27 In If Calmy You Listen by L. Buxton Gresty, wrote: "The Rev. E. E. Williams, a prolific writer and author of The Ancient Celtic Tribes, Historical Anecdotes of the Welsh Language, The Druids and Celtic Bards, etc., has said that “The roots of most of the ancient British, or real Welsh words, may be regularly traced in the Hebrew."" (p. 147)
• The Chronicles of the Early Briton. An annotated translation by William Cooper.
• The Light of Britannia. The Mysteries of Ancient British Druidism Unveiled by Owen Morgan.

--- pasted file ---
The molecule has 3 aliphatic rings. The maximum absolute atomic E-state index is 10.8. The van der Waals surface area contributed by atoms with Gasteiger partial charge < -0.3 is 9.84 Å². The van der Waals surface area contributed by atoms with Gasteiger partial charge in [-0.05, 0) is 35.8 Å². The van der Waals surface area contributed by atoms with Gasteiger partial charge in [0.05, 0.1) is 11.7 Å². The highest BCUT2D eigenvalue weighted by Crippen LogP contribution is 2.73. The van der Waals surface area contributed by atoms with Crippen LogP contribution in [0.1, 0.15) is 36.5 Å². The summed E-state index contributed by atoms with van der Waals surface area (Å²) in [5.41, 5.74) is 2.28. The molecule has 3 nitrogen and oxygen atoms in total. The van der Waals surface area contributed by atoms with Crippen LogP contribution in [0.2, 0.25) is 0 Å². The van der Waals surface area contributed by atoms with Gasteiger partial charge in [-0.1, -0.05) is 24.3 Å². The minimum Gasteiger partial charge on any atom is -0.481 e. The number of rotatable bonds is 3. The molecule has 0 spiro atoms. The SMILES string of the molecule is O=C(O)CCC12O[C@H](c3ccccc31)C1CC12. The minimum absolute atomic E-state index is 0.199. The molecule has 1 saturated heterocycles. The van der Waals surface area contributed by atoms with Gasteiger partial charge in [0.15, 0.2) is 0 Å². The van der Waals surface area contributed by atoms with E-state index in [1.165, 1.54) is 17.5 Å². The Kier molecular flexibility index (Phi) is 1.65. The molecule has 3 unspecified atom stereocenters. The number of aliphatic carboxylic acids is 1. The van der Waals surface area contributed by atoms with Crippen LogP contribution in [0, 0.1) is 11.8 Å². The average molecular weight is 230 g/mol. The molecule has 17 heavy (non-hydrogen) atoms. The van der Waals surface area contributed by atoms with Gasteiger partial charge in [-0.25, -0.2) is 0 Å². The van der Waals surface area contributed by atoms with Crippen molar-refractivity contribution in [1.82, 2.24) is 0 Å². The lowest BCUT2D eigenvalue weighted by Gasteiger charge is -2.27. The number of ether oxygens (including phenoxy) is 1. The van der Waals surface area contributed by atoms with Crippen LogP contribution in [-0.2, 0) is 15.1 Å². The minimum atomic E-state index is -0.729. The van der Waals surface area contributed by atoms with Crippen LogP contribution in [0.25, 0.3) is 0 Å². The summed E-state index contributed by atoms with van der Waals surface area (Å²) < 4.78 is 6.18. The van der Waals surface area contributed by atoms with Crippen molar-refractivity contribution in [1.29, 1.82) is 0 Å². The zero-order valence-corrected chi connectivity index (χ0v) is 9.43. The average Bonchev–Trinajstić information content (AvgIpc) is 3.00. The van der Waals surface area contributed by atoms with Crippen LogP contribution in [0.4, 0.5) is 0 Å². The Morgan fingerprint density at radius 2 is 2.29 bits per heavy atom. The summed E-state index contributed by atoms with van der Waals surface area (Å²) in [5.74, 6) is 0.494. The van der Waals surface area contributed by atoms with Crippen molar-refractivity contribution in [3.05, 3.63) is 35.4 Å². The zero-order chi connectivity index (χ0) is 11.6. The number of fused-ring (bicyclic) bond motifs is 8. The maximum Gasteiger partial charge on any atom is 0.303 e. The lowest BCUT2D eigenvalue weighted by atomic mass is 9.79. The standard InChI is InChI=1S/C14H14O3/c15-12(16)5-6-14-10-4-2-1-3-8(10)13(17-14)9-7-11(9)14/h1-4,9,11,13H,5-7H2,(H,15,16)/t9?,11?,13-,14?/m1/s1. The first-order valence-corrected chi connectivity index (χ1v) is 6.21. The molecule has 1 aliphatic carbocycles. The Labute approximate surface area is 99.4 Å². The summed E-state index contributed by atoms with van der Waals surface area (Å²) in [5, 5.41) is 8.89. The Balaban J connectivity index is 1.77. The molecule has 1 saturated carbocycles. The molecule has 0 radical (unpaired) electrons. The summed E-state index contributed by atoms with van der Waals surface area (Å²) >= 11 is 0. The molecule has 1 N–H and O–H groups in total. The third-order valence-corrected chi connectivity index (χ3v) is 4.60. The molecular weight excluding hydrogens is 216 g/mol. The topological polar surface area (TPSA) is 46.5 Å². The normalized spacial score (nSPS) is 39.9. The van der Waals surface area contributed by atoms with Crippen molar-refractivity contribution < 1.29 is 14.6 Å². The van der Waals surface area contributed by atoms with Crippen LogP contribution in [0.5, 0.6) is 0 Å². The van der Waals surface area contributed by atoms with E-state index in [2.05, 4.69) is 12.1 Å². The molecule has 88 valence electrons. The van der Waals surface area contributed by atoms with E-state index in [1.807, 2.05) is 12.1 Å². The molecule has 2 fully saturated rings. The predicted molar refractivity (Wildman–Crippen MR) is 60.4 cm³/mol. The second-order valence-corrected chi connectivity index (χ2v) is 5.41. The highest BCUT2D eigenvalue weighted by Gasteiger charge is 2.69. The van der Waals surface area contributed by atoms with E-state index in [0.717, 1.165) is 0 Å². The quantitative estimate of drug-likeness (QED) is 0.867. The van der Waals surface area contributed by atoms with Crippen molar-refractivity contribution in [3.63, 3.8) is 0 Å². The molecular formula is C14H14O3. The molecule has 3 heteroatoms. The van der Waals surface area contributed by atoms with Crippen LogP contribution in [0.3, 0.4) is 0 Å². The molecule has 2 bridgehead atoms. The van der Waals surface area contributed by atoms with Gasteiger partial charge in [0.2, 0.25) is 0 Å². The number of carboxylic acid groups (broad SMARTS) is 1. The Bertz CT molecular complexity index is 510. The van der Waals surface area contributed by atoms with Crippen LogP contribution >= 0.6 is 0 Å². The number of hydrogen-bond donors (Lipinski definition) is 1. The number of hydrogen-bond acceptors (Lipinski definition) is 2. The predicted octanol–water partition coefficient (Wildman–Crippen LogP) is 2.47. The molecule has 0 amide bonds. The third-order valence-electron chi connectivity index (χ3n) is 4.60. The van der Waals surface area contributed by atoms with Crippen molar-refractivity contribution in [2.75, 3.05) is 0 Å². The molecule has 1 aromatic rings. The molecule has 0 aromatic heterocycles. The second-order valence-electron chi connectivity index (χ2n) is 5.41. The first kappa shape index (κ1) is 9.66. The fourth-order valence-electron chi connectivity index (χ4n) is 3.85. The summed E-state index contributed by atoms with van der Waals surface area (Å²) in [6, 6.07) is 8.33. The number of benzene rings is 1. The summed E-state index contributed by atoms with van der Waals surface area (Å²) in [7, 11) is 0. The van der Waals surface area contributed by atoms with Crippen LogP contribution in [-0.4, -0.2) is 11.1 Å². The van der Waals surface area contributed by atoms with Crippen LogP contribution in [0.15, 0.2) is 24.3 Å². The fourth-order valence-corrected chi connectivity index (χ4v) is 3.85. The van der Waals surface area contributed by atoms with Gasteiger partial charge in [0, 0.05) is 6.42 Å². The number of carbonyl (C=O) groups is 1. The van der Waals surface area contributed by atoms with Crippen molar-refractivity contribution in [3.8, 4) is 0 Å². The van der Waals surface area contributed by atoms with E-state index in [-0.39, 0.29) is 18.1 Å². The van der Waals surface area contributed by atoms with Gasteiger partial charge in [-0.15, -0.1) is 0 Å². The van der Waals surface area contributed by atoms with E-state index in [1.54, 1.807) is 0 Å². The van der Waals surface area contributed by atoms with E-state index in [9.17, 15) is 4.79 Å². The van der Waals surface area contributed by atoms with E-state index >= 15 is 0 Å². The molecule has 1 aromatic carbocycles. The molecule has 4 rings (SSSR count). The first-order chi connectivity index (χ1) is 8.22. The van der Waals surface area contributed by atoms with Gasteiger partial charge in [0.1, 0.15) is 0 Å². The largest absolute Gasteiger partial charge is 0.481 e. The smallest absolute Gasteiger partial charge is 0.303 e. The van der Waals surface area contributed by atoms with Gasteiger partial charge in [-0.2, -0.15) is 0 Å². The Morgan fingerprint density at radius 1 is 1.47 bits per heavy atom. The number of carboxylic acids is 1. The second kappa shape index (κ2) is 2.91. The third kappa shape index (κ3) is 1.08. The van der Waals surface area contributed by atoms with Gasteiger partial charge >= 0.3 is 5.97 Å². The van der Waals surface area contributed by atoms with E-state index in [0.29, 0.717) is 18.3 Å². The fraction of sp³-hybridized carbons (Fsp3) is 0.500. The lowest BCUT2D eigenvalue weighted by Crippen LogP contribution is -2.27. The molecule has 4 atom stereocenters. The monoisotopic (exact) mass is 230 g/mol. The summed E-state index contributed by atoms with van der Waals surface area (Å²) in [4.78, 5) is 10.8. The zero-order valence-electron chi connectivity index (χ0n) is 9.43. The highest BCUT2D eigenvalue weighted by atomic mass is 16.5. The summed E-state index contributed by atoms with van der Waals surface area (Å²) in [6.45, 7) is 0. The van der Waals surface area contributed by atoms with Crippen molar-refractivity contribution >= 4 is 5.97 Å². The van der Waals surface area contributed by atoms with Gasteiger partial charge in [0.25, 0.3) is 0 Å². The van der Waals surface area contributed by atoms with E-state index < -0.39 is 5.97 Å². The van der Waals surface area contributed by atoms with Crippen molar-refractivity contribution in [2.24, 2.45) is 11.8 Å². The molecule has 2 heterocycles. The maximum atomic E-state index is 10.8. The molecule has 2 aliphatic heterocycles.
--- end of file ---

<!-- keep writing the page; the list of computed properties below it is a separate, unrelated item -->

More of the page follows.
Let us now explore the national characteristics of the Welsh and how this stacks up with that of the tribe of Levi. Welsh Attributes – Similarities to Levi The Levites (as well as the Simeonites and to a lesser extent the Judahites) were quick-tempered, fierce and sometimes cruel people as we have seen (Gen 49:5-7). Wynford Vaughan-Thomas in Wales. A History noted that the Welsh “are proud to call themselves Celts. They speak a variety of the old Celtic tongues and have a speial affinity with their Celtic neighbours in Ireland and Brittany … Without the Celts there would have been no Wales… they were a race of warrior aristocrats” (p. 28) But that is not all, from what can be ascertained from the Scriptures this tribe are excellent singers, individualistic, musically gifted. How similar to the Welsh who are also known for their individualism, excellent oratory and natural singing as well as an unusual sense of duty for the caring of others. Were not the Levites the main musicians within ancient Israel? See IChron 9:33; IIChron 5:12-14; 34:12; Neh 11:22 for evidence. Recall the famous Tom Jones musically gifted to a very high degree with an incredibly powerful singing voice.